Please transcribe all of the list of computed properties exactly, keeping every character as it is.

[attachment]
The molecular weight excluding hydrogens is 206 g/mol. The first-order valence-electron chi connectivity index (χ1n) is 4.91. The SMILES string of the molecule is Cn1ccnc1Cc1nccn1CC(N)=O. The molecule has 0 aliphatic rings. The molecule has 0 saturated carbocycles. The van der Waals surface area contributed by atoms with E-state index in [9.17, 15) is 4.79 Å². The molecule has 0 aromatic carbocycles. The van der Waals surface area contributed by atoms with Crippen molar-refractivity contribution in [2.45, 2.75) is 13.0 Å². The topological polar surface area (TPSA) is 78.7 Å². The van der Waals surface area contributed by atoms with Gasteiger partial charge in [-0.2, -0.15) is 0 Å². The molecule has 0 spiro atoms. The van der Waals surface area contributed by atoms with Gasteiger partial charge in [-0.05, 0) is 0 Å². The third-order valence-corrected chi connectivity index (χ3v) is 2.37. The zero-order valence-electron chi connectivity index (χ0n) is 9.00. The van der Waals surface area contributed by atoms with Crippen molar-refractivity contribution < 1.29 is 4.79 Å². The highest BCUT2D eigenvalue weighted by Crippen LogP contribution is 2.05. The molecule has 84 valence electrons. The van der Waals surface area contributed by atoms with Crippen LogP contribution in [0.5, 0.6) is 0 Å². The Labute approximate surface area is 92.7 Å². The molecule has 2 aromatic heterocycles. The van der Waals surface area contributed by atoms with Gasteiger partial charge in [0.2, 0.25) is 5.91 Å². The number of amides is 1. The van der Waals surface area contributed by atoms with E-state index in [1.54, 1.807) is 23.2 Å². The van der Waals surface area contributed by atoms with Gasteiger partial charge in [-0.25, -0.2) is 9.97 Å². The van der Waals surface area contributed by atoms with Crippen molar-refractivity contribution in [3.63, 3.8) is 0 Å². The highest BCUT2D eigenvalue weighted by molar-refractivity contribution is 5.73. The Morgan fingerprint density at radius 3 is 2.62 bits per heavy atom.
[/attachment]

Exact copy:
The molecular weight excluding hydrogens is 206 g/mol. The first-order valence-electron chi connectivity index (χ1n) is 4.91. The SMILES string of the molecule is Cn1ccnc1Cc1nccn1CC(N)=O. The molecule has 0 aliphatic rings. The molecule has 0 saturated carbocycles. The van der Waals surface area contributed by atoms with E-state index in [9.17, 15) is 4.79 Å². The molecule has 0 aromatic carbocycles. The van der Waals surface area contributed by atoms with Crippen molar-refractivity contribution in [2.45, 2.75) is 13.0 Å². The topological polar surface area (TPSA) is 78.7 Å². The van der Waals surface area contributed by atoms with Gasteiger partial charge in [-0.2, -0.15) is 0 Å². The molecule has 0 spiro atoms. The van der Waals surface area contributed by atoms with Gasteiger partial charge in [-0.05, 0) is 0 Å². The third-order valence-corrected chi connectivity index (χ3v) is 2.37. The zero-order valence-electron chi connectivity index (χ0n) is 9.00. The van der Waals surface area contributed by atoms with Crippen molar-refractivity contribution < 1.29 is 4.79 Å². The highest BCUT2D eigenvalue weighted by Crippen LogP contribution is 2.05. The molecule has 84 valence electrons. The van der Waals surface area contributed by atoms with Crippen LogP contribution in [0.5, 0.6) is 0 Å². The Labute approximate surface area is 92.7 Å². The molecule has 2 aromatic heterocycles. The van der Waals surface area contributed by atoms with Gasteiger partial charge in [0.2, 0.25) is 5.91 Å². The number of amides is 1. The van der Waals surface area contributed by atoms with E-state index in [1.54, 1.807) is 23.2 Å². The van der Waals surface area contributed by atoms with Gasteiger partial charge in [-0.25, -0.2) is 9.97 Å². The van der Waals surface area contributed by atoms with Crippen molar-refractivity contribution in [3.63, 3.8) is 0 Å². The highest BCUT2D eigenvalue weighted by molar-refractivity contribution is 5.73. The Morgan fingerprint density at radius 3 is 2.62 bits per heavy atom.